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How Seasonal Affective Disorder is affecting your mood

How Seasonal Affective Disorder is affecting your mood

Fab Giovanetti

Blue Monday is back today. In case you do not know, Blue Monday is the term given to the one day of the year when people are supposedly the most miserable, and it falls in January.

The day also falls around a period where many people find themselves suffering from the seasonal affective disorder. That feeling of sluggishness, lack of motivation you may be experiencing right now?

As suggested by the name, seasonal affective disorder (SAD) is a subtype of depression related to changes in seasons.

“Precisely, this type of disorder occurs because of the decreased exposure to sunlight during the autumn and winter seasons,” explains Dr Verena Senn.“The most common symptoms are sadness, overeating, having a lower sex drive, and working less effectively. It is essential to highlight that these symptoms should last a minimum of 2 months to be diagnosed with SAD. Importantly, individuals affected by SAD are almost depressed-free when there is more sunlight.”

Another element that it is important to note is that SAD is not so common. For example, with around 329 million citizens in the USA, only 500 thousand have been diagnosed with SAD.

“On the other hand, 25% of the general population is affected by a comparable seasonal disorder in which clinical depression is absent”, Dr Senn reminds us.

According to researchers, people with SAD could generate too much melatonin (or are hypersensitive to average quantities of this hormone) and, on the other hand, do not produce enough serotonin.

“This unbalanced production can justify why SAD patients sleep more than usual, have difficulty getting out of bed, and why they may still feel tired throughout the day.”

A simple addition to our desk like a SAD light can do wonders when working days are short, and motivation is running low.

What is Blue Monday anyway?

Let’s get back to Blue Monday just for one minute. It is more than just a hashtag – it’s the result of an actual formula.

More than a decade ago, psychologist and life coach Dr Cliff Arnall coined the term Blue Monday through a formula that considers variables such as weather conditions, debt, the end of Christmas, failed New Year’s resolutions, and general low motivation levels.

Arnall has since confessed that the formula is essentially pseudoscience and has urged Brits to “refute the whole notion” of Blue Monday. You could say that this is total BS (even Arnall admits it). However, it still taps into the idea that many people struggle with finding ways to motivate themselves throughout winter.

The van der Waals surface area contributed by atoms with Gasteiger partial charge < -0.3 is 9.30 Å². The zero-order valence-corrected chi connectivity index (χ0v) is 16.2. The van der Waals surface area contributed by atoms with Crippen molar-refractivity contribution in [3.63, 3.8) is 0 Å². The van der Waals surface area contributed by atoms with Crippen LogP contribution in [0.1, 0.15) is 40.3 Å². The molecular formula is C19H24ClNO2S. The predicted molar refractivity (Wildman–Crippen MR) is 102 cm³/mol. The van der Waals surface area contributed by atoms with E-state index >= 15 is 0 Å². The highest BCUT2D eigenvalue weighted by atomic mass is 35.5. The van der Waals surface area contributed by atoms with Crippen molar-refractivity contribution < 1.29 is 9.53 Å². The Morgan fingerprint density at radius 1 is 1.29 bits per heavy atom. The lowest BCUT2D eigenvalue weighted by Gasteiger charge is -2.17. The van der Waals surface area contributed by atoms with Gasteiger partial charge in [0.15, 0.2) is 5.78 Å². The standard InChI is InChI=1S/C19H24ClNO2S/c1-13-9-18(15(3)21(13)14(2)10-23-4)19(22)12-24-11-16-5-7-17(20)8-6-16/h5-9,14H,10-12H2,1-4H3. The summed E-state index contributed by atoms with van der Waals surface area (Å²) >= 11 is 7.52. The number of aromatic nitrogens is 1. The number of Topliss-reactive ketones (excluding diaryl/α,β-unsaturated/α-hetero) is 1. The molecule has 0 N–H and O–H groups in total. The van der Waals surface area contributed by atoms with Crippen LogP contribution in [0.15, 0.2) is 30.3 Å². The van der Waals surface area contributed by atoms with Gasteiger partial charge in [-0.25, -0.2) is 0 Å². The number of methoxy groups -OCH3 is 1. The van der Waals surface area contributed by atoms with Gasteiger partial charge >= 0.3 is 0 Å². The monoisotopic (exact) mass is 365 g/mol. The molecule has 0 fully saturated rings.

Whether embarking on a new career, meeting new friends, taking up a new hobby, January can be a great time to make those big decisions for the year ahead.

Yet, there is some truth that winter (and January especially) can be challenging for so many people. Does this mean we are going to drag our way through winter, eagerly waiting for spring to come by? Not necessarily.

The power of reframing

I used to have a complicated relationship with Mondays. I am not overly proud to say that I lived a 24/7 working life as a journalist at University.

When I used to do shift work, weekends were not a thing, so Mondays were another day. When I got a full-time job in marketing over eight years ago, I had little time to write.

That meant I would spend Saturdays and Sundays working on articles. When I started my own business, Monday became a reminder I did not have a weekend off since (insert number of weekends).

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Should we be upset with Mondays? Or Sundays? Or maybe the poor Fridays? As cheesy as it sounds, only we can control how we tackle the day and the kind of associations we carry.

Mondays (including Blue Monday) could be the reset button we need to get one step closer to one single goal. Similarly, winter can be a great time to pause and reflect on how you want to show up for the year ahead.

There are 52 Mondays, and most of us will experience 50 or more Winters in our lives. The way we work with the seasons (including our ‘internal seasons’) is crucial for showing up in business and life.

Embrace your inner winter

The current climate has also been affecting our mental well-being. This year more than ever, it’s crucial to create your wellness toolkit to equip you to tackle January the right way for you.

“Embrace rather than resist winter – go for comfort, afternoon ‘hibernation’ naps, slow-cooked meals, light candles and make the home cosy, plant bulbs for spring, read and catch up on boxsets and use the time to restore and nourish”, reminds us Carole Ann Rice, life coach at The Real Coaching Co .

Small habit switches can also do wonders, Rice adds. The earlier you can go out each morning for a walk in daylight helps lift mood and aid sleep. “Try using a lightbox proven to help feelings of SAD, but an early morning walk in daylight equally lifts the spirit and raises the vitamin D levels”.

For so many people, finding this time of the year is an ongoing challenge. Risking to sound corny here, but every day is an opportunity to do what we did not do before. It is also why we encourage our members to set new goals (with us live) every week in the Creative Impact Collective.

Remember, each day is a day that you have never seen. It is a day to do something great. It is a day to tackle with awe and curiosity for what’s next.

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